“I’m stuck,” Betsy told her daughter, Laurel, as she struggled to pull herself free of the hedge without dropping the carton of her mother-in-law’s dishes that were destined for Laurel’s new apartment.
“Well, yeah.” Laurel held a black plastic bag in one hand while she hoisted the hatchback of her battered old Subaru with the other. “That’s not news, Mom.”
“Don’t be rude.” Betsy worked herself free of one clutching branch only to be hooked by yet another twig. It was almost like the blasted thing didn’t want Laurel to move out, but that was ridiculous. Plants didn’t have wills of their own and if they did, they would know that offspring had to establish new roots just as beloved elders had a lifespan. “Come and take Granny’s dishes before I drop them.”
“On my way.” Laurel shoved the bag in the back of her car, crossed the sidewalk in two strides and took the carton.
“I’ll get this opening widened before Rowan helps you move the furniture next weekend.” Betsy tried to be gentle as she wiggled her sleeve loose but seriously, this was happening way too often and she was fed. Right. Up. “We’ll never get Granny’s dresser through here as it is now.”
For the hundredth or maybe thousandth time in the last two months, Betsy’s eyes flooded as sorrow rose like a tide inside her chest. Her mother-in-law Adele had been a treasure, sharing Betsy’s house, business and whole family life for so many years, and Betsy wasn’t even close to getting a grip on her mourning.
But she had to. It was only a month until the Greening of the Cove festival that jumpstarted the tourist season and Betsy had a daughter to launch, a shop to prepare and a horror of a hedge to trim.
“I don’t know why you love it so much,” Laurel said. “Just cut it down.”
Betsy was shocked. “It was a gift from your dad!”
“You’ve got me and Rowan – I think we’re way better gifts than a monster hedge.” “Of course you are. But the gift wasn’t for me, it was for you.”
Laurel shrugged. “It takes up way too much time and space.”
“I’ll get it under control.” Betsy had been barely managing over the last twenty
years and now it was getting worse. But she would prune it.
But Laurel is moving out. She won’t even be living here any more.
Betsy reflected that it would have saved a lot of time and rage over the years if she had simply refused to name her daughter Laurel.
But no-o-o-o. Betsy tugged her sleeve free. Back in her salad days, when she was green in judgment, she had gone along with Glen. He had planted rowan trees at each corner of the property when their son was born and that had seemed sweet. Also, the trees needed no maintenance. But this hedge was a different story. It grew so fast that every year, by the time she turned the final corner and hauled away the last rubbery leaf, it was time to start over. The hedge was the only thing she still begrudged, all these years after Glen had passed away and left her with a couple of small children and a hefty mortgage. But she was stuck with it. And often stuck in it, it seemed. Did shrubs have souls? And could this one be a bad spirit?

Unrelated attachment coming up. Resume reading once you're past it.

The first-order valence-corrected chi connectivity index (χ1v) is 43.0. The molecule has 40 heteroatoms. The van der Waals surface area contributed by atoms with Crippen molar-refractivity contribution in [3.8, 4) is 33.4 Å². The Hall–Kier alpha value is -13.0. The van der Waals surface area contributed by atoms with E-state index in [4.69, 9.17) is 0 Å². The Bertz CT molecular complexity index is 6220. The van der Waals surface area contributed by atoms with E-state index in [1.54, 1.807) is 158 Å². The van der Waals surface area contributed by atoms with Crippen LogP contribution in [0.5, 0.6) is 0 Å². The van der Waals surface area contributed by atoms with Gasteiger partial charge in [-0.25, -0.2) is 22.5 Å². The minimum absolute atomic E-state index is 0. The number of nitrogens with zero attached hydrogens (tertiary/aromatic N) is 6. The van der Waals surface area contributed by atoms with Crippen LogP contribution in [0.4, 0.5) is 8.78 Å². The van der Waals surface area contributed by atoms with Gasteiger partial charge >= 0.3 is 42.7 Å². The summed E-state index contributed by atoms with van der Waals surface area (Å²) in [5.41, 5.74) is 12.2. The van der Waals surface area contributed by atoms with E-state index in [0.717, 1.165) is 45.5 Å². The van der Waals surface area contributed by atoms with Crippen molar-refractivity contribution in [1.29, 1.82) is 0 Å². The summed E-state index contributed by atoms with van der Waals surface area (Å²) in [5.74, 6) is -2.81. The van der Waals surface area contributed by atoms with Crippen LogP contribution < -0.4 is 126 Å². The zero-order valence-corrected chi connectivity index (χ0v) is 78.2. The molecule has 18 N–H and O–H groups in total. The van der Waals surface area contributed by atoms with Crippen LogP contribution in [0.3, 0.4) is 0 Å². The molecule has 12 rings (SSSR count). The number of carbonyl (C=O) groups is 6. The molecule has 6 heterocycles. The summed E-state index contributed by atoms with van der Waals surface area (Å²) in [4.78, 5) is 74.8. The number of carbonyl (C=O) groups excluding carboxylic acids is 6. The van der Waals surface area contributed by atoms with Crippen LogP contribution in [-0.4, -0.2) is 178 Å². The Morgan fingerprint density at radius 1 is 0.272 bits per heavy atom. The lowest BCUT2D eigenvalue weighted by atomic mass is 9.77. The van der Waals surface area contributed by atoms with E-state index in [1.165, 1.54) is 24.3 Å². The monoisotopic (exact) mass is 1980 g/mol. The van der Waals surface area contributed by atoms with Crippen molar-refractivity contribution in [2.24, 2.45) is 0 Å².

No. That was too fanciful, even for Corsair’s Cove.
Betsy sidled carefully through the narrowing opening in the shrubbery, emerging onto the quiet street. On the other side of the pavement, between the budding ornamental plum trees and houses was the view that had made her want to buy their little bungalow all those years ago. The land, with the town’s old wood-framed houses and brick Edwardian businesses, sloped down to the blue harbor which opened before her, promising wind and whitecaps, tides and currents.
Her sailing days were long over and she really didn’t want to revisit them. What she missed, though, was that part of her that had been willing to cast off, ready for new experiences. She missed her mojo. She’d love to get it back, one of these days.
To read the whole story, visit your favourite e-bookseller – you can pre-order now and you’ll be all set when it officially comes out on June 14, 2019.